Although it does not go into detail about their actual cultural values, it shows clearly how these values lead them to reject many forms of modern technology, but more significantly and interestingly, it gives clues that, far from being stubbornly and rigidly clinging to outdated ideas, the Amish can be quite innovative inadapting technology from the outside world to fit in with their culture and beliefs. Often, Stephen Scott shows the Amish not simply using technology that has disappeared from the wider world, but actually improving that technology in quite enterprising ways so that it will benefit them as a group. This is most especially true of Amish farming methods but can also be found in their quite remarkable pedal-operated sewing machines, and their use of animals to pump water (All of this, very strangely, makes me think of my maternal grandparents' old house which had many old tools). Most significant and interesting for the outside world, however, is the way in which the Amish have been abel to adapt machines to compressed-air power wistead of electricity.
Scott is very fair about the Amish and shows they do have many problems trying to adapt to a rapidly changing world whilst retaining ideals that stress practicality, gentleness and deep emotional ties. (Recent study of personality theory gives me a quite fresh appreciation of Amish culture).
As another reviewer said, this won't permit anybody to simplify thier life. However, it will give a better appreciation of one of the most unique cultures in the world and confront quite a number of misunderstood beliefs about them. There is also a small section on Old Order Mennonites at the back.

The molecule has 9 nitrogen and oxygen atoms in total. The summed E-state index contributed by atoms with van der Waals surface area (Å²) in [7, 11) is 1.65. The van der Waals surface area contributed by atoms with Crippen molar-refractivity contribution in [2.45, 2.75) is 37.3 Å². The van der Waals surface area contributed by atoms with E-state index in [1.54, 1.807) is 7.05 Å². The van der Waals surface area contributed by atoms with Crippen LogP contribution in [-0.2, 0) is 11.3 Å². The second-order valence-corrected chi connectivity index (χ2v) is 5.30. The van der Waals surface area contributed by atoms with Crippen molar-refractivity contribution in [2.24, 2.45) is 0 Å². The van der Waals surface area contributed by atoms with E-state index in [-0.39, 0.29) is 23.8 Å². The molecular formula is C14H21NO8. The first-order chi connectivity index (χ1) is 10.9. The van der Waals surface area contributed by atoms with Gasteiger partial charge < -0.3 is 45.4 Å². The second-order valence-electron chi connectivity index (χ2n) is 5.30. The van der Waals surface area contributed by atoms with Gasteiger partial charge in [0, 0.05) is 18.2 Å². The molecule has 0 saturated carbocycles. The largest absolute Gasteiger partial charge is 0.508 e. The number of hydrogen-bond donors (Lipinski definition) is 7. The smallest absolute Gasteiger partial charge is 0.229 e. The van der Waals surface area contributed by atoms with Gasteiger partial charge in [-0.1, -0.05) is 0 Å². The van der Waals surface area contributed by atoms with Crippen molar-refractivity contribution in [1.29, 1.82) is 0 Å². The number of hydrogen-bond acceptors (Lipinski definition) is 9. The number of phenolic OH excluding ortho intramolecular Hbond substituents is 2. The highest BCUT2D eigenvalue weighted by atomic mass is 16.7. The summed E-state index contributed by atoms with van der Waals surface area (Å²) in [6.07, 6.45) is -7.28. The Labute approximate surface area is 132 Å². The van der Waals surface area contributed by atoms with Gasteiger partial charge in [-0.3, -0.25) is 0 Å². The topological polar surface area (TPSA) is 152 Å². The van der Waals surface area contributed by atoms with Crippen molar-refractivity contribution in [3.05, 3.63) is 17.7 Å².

A handy little book Jun 6, 2003
This handy little book is an interesting window into the daily life of the modern Amish (OK, that sounds a bit like an oxymoron). It begins with an informative and sympathetic explanation of who the Amish are, and why they live the way they do. After that, the book looks into how they live their lives, making do without electrical appliances.
I found this book to be quite interesting and informative. It is far from being a "how-to," so you probably won't be able to take any suggestions from it. But, it does help to give the outsider a more thorough understanding of what daily life is like in an Amish community. I highly recommend this book.
Excellent primer on voluntary simplicity Apr 14, 2000
This book introduces the reader to the philosophy and lifestyle of the Amish people. It shows how they live a life of voluntary simplicity, instead of rampant consumerism. If you are interested in de-stressing your lifestyle and learning how simple pleasures are usually the best, you will enjoy this book immensely.
More an historical overview than hands-on help Apr 2, 1999
If you're looking to live off the grid, this is not the first book you need, nor will it save you any busted knuckles or needless expenses. It's interesting for a Sunday afternoon read and worth its modest price, but it's long on history and short on practical specifics. (It does mention some suppliers and manufacturers, but only by general location - better than nothing.)